Although this post has basically been about some of the things that have irritated me in the past year I hope it doesn’t give the impression that I’m a negative person because quite the opposite is true. Every time I encounter something like this I think about what could be done to change the situation and improve usability. A small table or shelf placed underneath the socket, a simple “Push” sign on the door and a process that streamlines sandwich ordering, payment and collection – order here, collect there, lunch ready, happy customers. These things are all easy to resolve and I think that’s what bothers me the most about them.

Small changes, big improvements.

A positive customer experience served with a dash of milk

Harris + Hoole coffee cup

If you’ve read my blog before you might have noticed that I’m a huge fan of Foursquare for discovering new places and Tuesday afternoon was no different. I had just met a friend near London Bridge and I really fancied a coffee so I opened up Foursquare on my phone and searched for nearby coffee shops. I was looking for something new and spotted Harris + Hoole located just around the corner on Tooley Street and then saw a tip that said “Download the iPhone app for a free coffee”. Having just got back from three months travelling I am conscious of my spending so this sounded perfect!

I tapped on the website link in the tip and was greeted with a link to download either the iTunes or Google Play version of the H+H app (which was good because I’m an Android girl now!) and I installed the app. The first thing I saw was a welcome screen followed by a few more screens that gave me a quick intro to the app where I also discovered that I could choose pay with my mobile – things were just getting better and better!

Eager for my caffeine fix I happily went about setting up my profile and added a selfie from my photo library that would allow me to be recognised in store once I was checked in. I then selected and customised my favourite cup of coffee known within the app as “My Usual” which can then be used to automatically order your drink when you check in (flat white, medium sized, three shots, whole milk, standard temperature, no flavourings and certainly not decaf).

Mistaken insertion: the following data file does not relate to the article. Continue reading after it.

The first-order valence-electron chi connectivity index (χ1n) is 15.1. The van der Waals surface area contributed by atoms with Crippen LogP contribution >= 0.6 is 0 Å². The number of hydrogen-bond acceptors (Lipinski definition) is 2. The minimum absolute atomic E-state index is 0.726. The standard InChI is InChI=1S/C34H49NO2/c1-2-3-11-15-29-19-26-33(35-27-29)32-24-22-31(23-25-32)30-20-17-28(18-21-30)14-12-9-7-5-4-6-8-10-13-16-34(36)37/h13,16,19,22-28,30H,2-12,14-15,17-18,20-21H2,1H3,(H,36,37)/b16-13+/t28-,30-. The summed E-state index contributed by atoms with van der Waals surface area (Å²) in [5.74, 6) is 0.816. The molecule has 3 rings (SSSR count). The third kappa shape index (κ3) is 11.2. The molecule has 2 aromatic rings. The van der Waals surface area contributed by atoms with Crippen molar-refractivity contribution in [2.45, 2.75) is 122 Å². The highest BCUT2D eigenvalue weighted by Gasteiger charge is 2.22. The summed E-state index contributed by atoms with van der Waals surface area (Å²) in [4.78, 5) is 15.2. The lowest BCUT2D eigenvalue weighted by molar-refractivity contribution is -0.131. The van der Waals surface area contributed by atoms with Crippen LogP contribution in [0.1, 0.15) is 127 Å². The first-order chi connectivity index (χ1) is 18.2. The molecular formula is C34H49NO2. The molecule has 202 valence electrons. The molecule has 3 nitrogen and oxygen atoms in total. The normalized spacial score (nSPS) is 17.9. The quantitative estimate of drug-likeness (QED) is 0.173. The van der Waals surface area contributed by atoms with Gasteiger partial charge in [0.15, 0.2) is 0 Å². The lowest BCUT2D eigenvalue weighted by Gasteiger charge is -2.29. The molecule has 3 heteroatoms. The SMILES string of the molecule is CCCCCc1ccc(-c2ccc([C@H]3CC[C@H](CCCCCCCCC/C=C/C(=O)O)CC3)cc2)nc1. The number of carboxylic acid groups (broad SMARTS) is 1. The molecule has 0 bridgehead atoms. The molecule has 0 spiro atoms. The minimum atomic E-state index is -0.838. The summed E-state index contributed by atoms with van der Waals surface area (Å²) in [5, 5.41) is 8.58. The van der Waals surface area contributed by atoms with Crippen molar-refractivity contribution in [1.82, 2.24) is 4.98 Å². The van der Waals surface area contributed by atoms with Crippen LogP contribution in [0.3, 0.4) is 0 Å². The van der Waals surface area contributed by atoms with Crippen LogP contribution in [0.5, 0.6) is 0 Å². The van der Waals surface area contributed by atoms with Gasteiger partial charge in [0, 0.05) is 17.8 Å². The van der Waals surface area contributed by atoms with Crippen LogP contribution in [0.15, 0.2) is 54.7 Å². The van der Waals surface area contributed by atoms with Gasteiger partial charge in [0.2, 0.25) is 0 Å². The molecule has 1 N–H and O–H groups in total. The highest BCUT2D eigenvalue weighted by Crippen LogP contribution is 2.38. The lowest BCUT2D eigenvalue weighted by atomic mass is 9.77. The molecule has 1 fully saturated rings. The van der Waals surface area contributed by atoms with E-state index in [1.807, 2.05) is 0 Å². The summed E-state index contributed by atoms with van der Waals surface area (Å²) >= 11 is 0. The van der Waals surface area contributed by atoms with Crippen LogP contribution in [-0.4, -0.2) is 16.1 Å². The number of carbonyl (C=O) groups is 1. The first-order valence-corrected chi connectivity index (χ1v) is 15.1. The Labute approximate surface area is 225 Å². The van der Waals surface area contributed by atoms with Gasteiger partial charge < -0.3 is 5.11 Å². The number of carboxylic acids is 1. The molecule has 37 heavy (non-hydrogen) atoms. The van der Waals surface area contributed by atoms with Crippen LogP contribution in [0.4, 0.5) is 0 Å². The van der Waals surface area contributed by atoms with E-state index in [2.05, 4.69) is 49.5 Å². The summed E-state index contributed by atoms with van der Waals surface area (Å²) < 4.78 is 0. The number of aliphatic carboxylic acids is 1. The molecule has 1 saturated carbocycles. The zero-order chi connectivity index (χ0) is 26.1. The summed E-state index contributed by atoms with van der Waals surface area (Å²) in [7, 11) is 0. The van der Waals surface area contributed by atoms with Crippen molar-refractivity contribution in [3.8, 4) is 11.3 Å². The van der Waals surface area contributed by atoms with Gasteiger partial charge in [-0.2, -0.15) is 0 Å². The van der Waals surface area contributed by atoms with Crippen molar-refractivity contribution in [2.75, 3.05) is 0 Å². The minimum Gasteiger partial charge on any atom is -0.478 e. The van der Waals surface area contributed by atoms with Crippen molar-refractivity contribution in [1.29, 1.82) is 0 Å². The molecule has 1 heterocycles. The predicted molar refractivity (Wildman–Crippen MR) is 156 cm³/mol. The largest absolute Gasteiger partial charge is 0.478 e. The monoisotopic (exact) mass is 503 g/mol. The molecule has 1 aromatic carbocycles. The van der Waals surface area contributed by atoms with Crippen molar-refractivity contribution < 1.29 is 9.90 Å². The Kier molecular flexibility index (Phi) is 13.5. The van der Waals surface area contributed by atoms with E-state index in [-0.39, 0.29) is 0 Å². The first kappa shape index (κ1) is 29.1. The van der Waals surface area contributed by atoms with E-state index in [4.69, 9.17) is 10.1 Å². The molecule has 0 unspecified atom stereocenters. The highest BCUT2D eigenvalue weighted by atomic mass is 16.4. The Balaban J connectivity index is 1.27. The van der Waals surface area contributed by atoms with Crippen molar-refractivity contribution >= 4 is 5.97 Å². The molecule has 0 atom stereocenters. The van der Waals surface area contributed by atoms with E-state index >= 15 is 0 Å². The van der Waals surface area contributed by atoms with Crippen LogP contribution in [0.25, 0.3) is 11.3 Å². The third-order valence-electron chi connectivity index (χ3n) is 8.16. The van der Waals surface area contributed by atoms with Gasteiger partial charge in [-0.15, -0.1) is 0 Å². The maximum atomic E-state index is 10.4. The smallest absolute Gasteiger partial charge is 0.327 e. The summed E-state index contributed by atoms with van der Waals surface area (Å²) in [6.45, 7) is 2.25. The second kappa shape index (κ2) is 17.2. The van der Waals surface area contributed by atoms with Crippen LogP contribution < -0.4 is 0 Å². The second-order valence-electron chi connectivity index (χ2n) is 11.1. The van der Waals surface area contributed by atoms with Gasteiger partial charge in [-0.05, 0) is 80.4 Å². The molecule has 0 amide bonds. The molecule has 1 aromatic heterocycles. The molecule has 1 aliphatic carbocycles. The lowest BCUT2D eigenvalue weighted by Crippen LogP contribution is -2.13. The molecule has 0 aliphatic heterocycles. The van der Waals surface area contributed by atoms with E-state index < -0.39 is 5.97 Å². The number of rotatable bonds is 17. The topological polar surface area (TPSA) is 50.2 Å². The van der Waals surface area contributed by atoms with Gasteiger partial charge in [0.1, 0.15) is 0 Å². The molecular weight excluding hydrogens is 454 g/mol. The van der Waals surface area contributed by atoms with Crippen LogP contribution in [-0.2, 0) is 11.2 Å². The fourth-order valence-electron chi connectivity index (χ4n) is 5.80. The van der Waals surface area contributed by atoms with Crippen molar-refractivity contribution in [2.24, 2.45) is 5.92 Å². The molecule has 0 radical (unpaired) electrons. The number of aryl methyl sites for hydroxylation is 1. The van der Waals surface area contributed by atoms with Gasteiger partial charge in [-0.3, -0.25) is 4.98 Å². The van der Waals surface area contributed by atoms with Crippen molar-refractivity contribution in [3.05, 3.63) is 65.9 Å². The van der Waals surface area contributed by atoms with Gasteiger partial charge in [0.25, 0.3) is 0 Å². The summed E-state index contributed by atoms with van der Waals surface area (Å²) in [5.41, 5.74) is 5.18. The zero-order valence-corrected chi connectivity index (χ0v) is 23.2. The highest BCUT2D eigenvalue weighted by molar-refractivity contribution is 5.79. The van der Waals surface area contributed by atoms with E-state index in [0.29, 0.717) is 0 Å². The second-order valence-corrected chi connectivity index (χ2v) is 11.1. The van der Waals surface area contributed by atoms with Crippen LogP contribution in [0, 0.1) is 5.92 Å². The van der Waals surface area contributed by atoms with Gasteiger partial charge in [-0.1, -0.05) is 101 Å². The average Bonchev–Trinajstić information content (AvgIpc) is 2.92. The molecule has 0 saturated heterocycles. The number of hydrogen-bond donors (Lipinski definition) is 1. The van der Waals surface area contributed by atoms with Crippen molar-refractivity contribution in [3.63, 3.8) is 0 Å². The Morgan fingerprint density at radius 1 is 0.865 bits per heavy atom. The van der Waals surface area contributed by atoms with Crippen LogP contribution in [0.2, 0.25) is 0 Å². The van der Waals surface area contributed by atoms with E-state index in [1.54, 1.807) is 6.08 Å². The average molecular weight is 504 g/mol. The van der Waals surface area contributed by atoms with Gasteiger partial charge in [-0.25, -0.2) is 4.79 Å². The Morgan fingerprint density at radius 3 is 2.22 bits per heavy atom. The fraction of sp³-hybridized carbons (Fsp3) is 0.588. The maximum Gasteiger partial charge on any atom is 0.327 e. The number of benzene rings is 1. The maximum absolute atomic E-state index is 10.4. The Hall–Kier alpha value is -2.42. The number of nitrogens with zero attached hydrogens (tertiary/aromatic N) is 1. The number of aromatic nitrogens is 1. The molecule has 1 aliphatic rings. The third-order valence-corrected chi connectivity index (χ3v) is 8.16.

A selection of screens from the app

Screen views from the Harris + Hoole mobile app: Profile, coffee menu and loyalty card

Upon my arrival at H+H I was greeted by the two lovely ladies who were working there. Now, I probably should have mentioned that I was sitting right next to H+H in More London eating my lunch whilst I was setting up the app and being a little bit over excited I had already tapped the check in tick to see what would happen. It said I was checked in to the coffee shop and I could go ahead and redeem my free coffee. It was probably another 10 minutes or so before I actually made it inside and when I showed them my phone they said “Oh, there you are!”. Apparently I had flashed up on screen when I first checked in but at the time the shop had been full of men in suits none of whom matched my newly added profile pic! I explained that I worked in digital design and had a tendency to play around with things like this! My previous check in had expired so I checked in again and voilà “My Usual” was on its way.